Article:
Background: Successful nanoparticle delivery of gene-editing tools is dependent on the ability of nanoparticles to pass through the cellular membrane, move through the cytoplasm, and cross the nuclear envelope to enter the nucleus. It is critical that intracellular nanoparticles interact with the cytoskeletal network to move toward the nucleus and must escape degradation pathways including lysosomal digestion. Without efficient intracellular trafficking, nanoparticles loaded with gene editing tools cannot reach the nucleus for efficient transfection.
Objective: We have developed nanoparticles with a low molecular weight branched polyethylenimine lipid shell and PLGA core that can effectively deliver plasmid DNA to macrophages for gene editing while limiting toxicity.
Methods: Core-shell nanoparticles were synthesized by a modified solvent-evaporation method and were loaded with plasmid DNA. Confocal microscopy was used to visualize the internalization, intracellular distribution and cytoplasmic transportation of plasmid DNA loaded nanoparticles (pDNA-NPs) in bone marrow derived macrophages.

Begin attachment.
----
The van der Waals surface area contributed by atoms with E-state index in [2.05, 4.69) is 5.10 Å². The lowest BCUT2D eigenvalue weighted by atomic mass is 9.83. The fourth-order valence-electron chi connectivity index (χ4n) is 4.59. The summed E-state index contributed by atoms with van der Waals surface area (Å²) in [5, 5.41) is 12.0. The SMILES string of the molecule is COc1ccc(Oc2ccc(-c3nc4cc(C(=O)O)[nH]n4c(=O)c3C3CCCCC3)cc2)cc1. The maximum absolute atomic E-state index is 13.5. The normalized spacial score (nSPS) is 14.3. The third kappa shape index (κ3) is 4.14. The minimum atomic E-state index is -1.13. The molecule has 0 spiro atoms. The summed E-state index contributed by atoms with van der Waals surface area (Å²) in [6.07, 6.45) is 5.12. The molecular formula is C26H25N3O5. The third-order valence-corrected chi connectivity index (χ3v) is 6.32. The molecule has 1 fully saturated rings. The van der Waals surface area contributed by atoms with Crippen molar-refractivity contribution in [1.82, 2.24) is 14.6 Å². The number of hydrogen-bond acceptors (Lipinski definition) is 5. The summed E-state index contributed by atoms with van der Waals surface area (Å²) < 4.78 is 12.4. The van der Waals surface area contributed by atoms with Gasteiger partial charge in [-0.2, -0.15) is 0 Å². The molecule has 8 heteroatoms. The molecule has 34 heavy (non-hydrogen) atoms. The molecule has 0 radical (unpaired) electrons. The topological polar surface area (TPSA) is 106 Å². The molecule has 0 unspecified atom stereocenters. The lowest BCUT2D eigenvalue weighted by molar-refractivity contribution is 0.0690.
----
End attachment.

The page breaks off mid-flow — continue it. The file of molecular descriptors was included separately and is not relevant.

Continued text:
Results: Core-shell nanoparticles had a high surface charge of +56 mV and a narrow size distribution. When loaded with plasmid DNA for transfection, the nanoparticles increased in size from 150 nm to 200 nm, and the zeta potential decreased to +36 mV, indicating successful loading. Further, fluorescence microscopy revealed that pDNA-NPs crossed the cell membrane and interacted with actin filaments. Intracellular tracking of pDNA-NPs showed successful separation of pDNA-NPs from lysosomes, allowing entry into the nucleus at 2 hours, with further nuclear ingress up to 5 hours. Bone marrow derived macrophages treated with pDNA/GFP-NPs exhibited high GFP expression with low cytotoxicity.
Conclusions: Together, this data suggests pDNA-NPs are an effective delivery system for macrophage gene-editing.